Mexico's President Downplays Omicron, Says Bigger Problem is Poor Countries 'Abandoned'

Mexican President Andrés Manuel López Obrador downplayed the Omicron variant, saying the bigger problem is that poor countries have been "abandoned."

The Omicron variant was first discovered in South Africa on November 22 and was labeled as a "variant of concern" on Friday by the World Health Organization, according to Stat. Mexican officials have said that the emergence of the new variant emphasizes the need to supply more vaccines to poorer countries.

"It's not that the new variant is terrible," López Obrador said. "It's that the poor countries of the world have been abandoned.

However, while Mexican officials were previously against administering booster shots, they said they are developing a plan to give third shots to people over 60 in an announcement Tuesday, the Associated Press reported.

"It won't be long, we have the vaccines," López Obrador said, noting that plans for the boosters are still being made.

The move for booster shots is unlike the measures López Obrador's administration has refused to employ, such as mask mandates, mass testing and travel restrictions.

In August, Assistant Health Secretary Hugo López-Gatell said there was no scientific evidence to corroborate the need for booster shots, and they could be a ploy to increase sales for vaccine manufacturers.

"This proposal is being strongly pushed by the pharmaceutical companies, but it has been rejected by international organizations...because there is no scientific evidence indicating the need for booster shots," López-Gatell said at the time.

Currently, only about half of the country's population, 126 million, is fully vaccinated. The death toll from COVID in Mexico is nearly 450,000.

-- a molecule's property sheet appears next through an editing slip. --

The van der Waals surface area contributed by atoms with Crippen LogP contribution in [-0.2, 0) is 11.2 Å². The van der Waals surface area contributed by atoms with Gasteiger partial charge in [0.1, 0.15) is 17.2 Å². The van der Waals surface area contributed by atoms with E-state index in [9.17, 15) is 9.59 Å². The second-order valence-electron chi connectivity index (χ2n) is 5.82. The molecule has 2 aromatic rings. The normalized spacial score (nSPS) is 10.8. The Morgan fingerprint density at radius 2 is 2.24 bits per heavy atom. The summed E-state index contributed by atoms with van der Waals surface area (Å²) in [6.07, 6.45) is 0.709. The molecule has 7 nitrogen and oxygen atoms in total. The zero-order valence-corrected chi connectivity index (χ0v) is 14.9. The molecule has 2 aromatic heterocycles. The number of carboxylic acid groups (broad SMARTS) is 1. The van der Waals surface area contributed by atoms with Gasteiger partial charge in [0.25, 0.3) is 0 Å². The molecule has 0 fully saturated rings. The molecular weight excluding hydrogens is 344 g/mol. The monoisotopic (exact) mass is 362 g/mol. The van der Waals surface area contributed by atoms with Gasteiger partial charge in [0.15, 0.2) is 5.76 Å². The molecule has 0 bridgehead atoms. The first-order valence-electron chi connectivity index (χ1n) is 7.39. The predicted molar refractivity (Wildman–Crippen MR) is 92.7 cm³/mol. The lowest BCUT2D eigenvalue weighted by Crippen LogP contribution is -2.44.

For more reporting from the Associated Press, see below.

Mexico, Booster, Omicron, Elderly
Mexican officials announced on Tuesday that they have reversed their previous position against giving coronavirus booster shots and are studying a plan to administer third doses to people over age 60. Above, people over 60 wait in observation after receiving their second dose of the AstraZeneca COVID-19 vaccine at the University Olympic Stadium in Mexico City on April 12, 2021. Marco Ugarte/AP Photo, File

The government also long resisted vaccinating minors, but recently relented and began administering shots to youths between 15 and 17 years old.

Of special concern are the nation's teachers, almost all of whom got the CanSino Chinese vaccine in the spring. There have been suggestions that the single-dose vaccine's protection begins to wane.

Mexico's test-confirmed coronavirus death toll stood at 293,950 on Tuesday, but because the country does so little testing, many people have died without tests. The government's own analysis of death certificates indicates the real toll is about 448,658.

True to form, López Obrador said there would be dance music at a massive gathering he is planning in Mexico City's vast main plaza Wednesday to celebrate his first three years in office. The president, as usual, said face masks would be optional.

"Those who want to wear face masks can do so," López Obrador said. "We are against authoritarianism."

Andrés Manuel López Obrador, Booster, COVID, Omicron
The move for boosters is bit unlike the stance Mexican President Andrés Manuel López Obrador has taken against mandates and restrictions for COVID-19. Above, López Obrador talks during a parade to celebrate the 111th anniversary of the Mexican Revolution at Zocalo on November 20, 2021, in Mexico City.